Thompson_J

 

Pvt. James C. Thompson


    Pvt. James C. Thompson was born on May 3, 1917, in Trigg, Kentucky, to Minnie Mathis-Thompson & Herbert E. Thompson, and known as "Curly" to his friends.  As a child, he grew up in Eddyville, Kentucky, with his five brothers and two sisters.  On January 22, 1941, he inducted into the U. S. Army at Fort Knox, Kentucky and assigned to D Company to fill-out its roster after men had been transferred to Headquarters Company.

    In September, the 192nd Tank Battalion took part in maneuvers in Louisiana from the 1st through 30th.  After the maneuvers the battalion was ordered to Camp Polk, Louisiana, where the battalion learned that they were being sent overseas at part of Operation PLUM.  Within hours most men had figured out that PLUM was an acronym for Philippines, Luzon, Manial.  Men who were 29 years old or older were given the chance to resign from federal service and replaced. 

    The reason for this move was an event that took place in the summer of 1941.  A squadron of American fighters was flying over Lingayen Gulf when one of the pilots, whose plane was flying at a lower altitude, noticed something odd in the water.  He took his plane down and identified a flagged buoy in the water and saw another in the distance.  He came upon more buoys that lined up, in a straight line, for 30 miles to the northwest, with a Japanese occupied island hundred of miles away.  The island had a large radio transmitter on it.  The squadron continued its flight plan and flew south to Mariveles before returning to Clark Field.  When the planes landed, it was too late to do anything that night.
    The next day, another squadron of planes were sent to the area and found that the buoys had been picked up by a fishing boat that was seen making its way toward shore.  Since radio communication with the Navy was poor, the boat escaped without being intercepted.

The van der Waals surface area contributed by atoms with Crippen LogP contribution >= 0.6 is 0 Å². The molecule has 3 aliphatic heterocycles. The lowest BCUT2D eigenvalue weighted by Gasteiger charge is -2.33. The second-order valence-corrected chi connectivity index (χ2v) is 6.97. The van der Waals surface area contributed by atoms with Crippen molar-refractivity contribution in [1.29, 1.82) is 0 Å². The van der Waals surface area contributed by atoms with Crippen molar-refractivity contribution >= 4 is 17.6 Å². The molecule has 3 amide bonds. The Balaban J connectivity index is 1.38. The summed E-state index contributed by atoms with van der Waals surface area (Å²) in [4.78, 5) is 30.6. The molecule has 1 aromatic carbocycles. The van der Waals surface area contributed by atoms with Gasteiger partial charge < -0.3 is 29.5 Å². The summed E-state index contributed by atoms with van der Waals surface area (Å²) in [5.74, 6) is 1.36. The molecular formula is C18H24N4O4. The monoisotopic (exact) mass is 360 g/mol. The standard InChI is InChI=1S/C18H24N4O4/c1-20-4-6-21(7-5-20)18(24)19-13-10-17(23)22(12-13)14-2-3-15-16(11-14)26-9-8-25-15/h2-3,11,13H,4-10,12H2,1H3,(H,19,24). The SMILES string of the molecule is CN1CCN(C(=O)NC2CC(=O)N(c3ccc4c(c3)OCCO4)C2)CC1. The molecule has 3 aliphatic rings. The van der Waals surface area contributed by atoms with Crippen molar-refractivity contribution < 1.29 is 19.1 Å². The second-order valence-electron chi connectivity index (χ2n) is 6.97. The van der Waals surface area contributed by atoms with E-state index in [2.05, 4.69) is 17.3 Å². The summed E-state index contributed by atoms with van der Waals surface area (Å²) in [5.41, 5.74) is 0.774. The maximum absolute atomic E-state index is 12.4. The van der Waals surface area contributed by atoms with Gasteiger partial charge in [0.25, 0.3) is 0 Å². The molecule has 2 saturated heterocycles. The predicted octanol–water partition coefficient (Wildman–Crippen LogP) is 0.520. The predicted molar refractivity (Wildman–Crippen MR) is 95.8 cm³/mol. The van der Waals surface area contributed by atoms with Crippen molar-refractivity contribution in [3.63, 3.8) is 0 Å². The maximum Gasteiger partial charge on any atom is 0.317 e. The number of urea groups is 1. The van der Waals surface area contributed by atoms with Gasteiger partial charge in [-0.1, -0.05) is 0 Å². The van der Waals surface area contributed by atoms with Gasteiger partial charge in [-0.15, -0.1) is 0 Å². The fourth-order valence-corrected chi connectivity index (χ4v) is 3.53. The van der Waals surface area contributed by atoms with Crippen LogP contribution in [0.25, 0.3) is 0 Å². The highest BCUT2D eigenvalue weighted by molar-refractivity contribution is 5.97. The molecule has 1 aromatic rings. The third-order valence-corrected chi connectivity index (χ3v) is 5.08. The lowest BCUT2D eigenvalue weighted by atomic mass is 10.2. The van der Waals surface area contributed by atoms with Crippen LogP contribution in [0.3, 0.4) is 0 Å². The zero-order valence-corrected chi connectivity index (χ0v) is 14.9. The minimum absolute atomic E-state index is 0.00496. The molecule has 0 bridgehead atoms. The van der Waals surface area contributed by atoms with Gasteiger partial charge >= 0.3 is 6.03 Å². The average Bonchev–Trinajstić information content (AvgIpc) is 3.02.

After a leave home to say goodbye, Curly returned to Camp Polk, Louisiana.  After loading their tanks, which came from the 753rd Tank Battalion, D Company boarded a train west for San Francisco, California, where they were ferried, on the U.S.A.T. General Frank M. Coxe to Ft. McDowell on Angel Island.   On the island, the tankers were given physicals, by the battalion's medical detachment, and those men with minor medical conditions were held on the island and scheduled to rejoin the battalion at a later date.  Other men were simply replaced.
    The 192nd was boarded onto the U.S.A.T. Gen. Hugh L. Scott and sailed on Monday, October 27th.  During this part of the trip, many tankers had seasickness, but once they recovered they spent much of the time training in breaking down machine guns, cleaning weapons, and doing KP.   They arrived at Honolulu, Hawaii, on Sunday, November 2nd and had a two day layover, so the soldiers were given shore leave so they could see the island.
    On Wednesday, November 5th, the ship sailed for Guam but took a southerly route away from the main shipping lanes.  It was at this time it was joined by, the heavy cruiser, the U.S.S. Louisville and, the transport, S.S. Calvin Coolidge.  Sunday night, November 9th, the soldiers went to bed and when they awoke the next morning, it was Tuesday, November 11th.  During the night, while they slept, the ships had crossed the International Date Line.  On Saturday, November 15th, smoke from an unknown ship was seen on the horizon.  The Louisville revved up its engines, its bow came out of the water, and it shot off in the direction of the smoke.  It turned out the smoke was from a ship that belonged to a friendly country.